An unusual case of meningitis and pericardial tamponade caused by Pasteurella multocida after a cat bite is reported. The patient was successfully treated by antibiotics and pericardiocentesis and made an uneventful recovery from a life threatening condition. This case illustrates the potential dangers that can arise from a seemingly trivial and commonplace injury.
- pericardial tamponade
- cat bite
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A 62 year old women was admitted with a 48 hour story of headache, neck stiffness, central pleuritic chest pain relieved by sitting forward and made worse by lying flat, fever, rigors, and drowsiness. Four days earlier she had been badly mauled by a stray cat and had sustained bites and lacerations to her right wrist.
On examination she was unwell, drowsy, dehydrated, and had a fever of 39.8°C. She had an obviously inflamed bite and scratch marks on her wrist with local cellulitis. Her blood pressure was 106/59 mm Hg, pulse 84/minute, regular and oxygen saturation was 96%. Heart sounds at this stage appeared normal with no murmurs or rub and chest examination was clear. There were no focal neurological signs but she was drowsy and confused and the provisional diagnosis was of meningoencephalitis and pericarditis due to septicaemia or viraemia as a result of the injury.
Her haemoglobin concentration was 132 g/l and white cell count 18.6 × 109/l (90% neutrophils). Sodium concentration was 122 mmol/l, potassium 3.2 mmol/l, urea 10.1 mmol/l, creatinine 65 μmol/l, erythrocyte sedimentation rate 70 mm/hour, C reactive protein 316 mg/l, immunoglobulins and liver function tests were normal, and an autoimmune screen was negative. Chest radiography was normal. Electrocardiography showed diffuse ST segment elevation with upward concavity (fig 1); computed tomography of the skull was normal. Blood cultures grew Gram negative coccobacilli (later identified asPasteurella multocida, sensitive to a variety of antibiotics including amoxicillin and cefotaxime). Lumbar puncture 72 hours after admission showed white cell count of 50 × 106/l (100% neutrophils), a glucose of 4.2 mmol/l, and protein of 0.65 g/l. Culture was sterile (on antibiotics).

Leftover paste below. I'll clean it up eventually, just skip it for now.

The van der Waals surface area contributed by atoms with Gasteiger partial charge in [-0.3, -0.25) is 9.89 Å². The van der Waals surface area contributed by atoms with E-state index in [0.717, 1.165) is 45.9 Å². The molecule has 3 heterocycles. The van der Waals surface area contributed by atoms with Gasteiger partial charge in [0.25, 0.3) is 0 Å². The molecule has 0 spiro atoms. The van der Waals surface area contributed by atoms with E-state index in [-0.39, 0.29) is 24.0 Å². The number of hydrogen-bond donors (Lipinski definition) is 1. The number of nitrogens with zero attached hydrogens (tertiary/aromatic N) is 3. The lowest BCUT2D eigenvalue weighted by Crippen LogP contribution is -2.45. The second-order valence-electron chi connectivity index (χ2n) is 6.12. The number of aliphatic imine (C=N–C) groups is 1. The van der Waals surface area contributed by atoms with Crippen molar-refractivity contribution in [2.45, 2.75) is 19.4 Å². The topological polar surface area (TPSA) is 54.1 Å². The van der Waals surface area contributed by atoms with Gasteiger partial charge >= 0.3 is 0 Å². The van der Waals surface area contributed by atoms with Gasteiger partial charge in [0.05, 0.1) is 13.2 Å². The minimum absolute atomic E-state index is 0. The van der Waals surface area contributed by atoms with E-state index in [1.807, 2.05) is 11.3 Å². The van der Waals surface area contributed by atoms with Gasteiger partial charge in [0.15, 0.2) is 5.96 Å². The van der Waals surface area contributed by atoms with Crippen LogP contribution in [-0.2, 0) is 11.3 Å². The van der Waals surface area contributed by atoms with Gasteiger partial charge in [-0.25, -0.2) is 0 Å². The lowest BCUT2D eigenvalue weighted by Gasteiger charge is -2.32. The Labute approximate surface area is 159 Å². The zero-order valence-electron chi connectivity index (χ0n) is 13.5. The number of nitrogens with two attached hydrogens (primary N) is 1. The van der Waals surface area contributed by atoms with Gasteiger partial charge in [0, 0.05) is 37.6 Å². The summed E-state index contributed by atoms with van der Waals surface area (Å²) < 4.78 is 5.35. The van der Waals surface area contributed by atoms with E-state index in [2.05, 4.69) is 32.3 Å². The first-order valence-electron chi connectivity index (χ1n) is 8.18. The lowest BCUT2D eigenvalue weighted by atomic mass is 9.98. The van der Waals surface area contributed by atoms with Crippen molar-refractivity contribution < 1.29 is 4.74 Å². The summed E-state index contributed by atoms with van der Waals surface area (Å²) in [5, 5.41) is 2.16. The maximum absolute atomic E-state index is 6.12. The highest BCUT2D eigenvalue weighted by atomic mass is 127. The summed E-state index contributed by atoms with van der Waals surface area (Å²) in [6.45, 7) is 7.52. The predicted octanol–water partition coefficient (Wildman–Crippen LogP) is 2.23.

Pasteurellosis is a common infection after animal bite.
Infection may range from trivial local inflammation to life threatening septicaemia with multiorgan involvement.
Pericardial tamponade should be considered in treating critically ill patient with this infection.
The patient was started on intravenous antibiotics (flucloxacillin and cefotaxime), rehydrated, and closely monitored. Over the first 72 hours her temperature settled but she developed atrial fibrillation and became progressively more confused and comatose with increasing hypoxia, hypotension, and diminished urine output, requiring ventilation and inotropic support. Swan-Ganz catheterisation revealed a low cardiac output with high filling pressures and increased peripheral vascular resistance. Echocardiography revealed a large pericardial effusion with early diastolic collapse of the right atrium suggestive of tamponade (fig 2).
Altogether 1150 ml of turbid fluid was aspirated by pericardiocentesis and a pericardial drain inserted. There was immediate haemodynamic improvement with a rise in systolic pressure from 85 to 220 mm Hg and the atrial fibrillation reverted to sinus rhythm during the procedure.
Her subsequent progress was uneventful. She regained consciousness and went on to make a good recovery over the next two weeks.
Cardiac tamponade is a relatively uncommon sequela of a bacteraemia and may present with a wide spectrum of clinical features ranging from an asymptomatic elevation of intrapericardial pressure recognised during objective evaluation, to extreme haemodynamic compromise in the form of severe hypotension or electromechanical dissociation.1 If the fluid in the pericardium is not quickly removed, the patient will die from cardiogenic shock.2 The diagnosis is made from the clinical history, physical findings, and radiological and electrocardiographic suspicion and is easily confirmed by echocardiography.
Pasteurellosis, a zoonosis, is caused by a Gram negative coccobacilli found in the nasopharynx and gastrointestinal tract of many animals. About 50%–90% of domestic cats and dogs carry pasteurella species in their saliva and nasal tract and the organism is frequently found in injuries from cat scratches (75%) and dog bites (50%).3
Pasteurella multocida may cause local wound infections in man as a result of contact with animals and serious systemic infection and septicaemia has been reported including endocarditis, pericarditis,4 polyarthropathy, and death.5 This case is believed to be the first reported instance of pasteurella pericardial tamponade.
The interesting aspect about this illness is that it was caused by a cat bite. This emphasises the importance of considering this unusual infection in all animal inflicted injuries.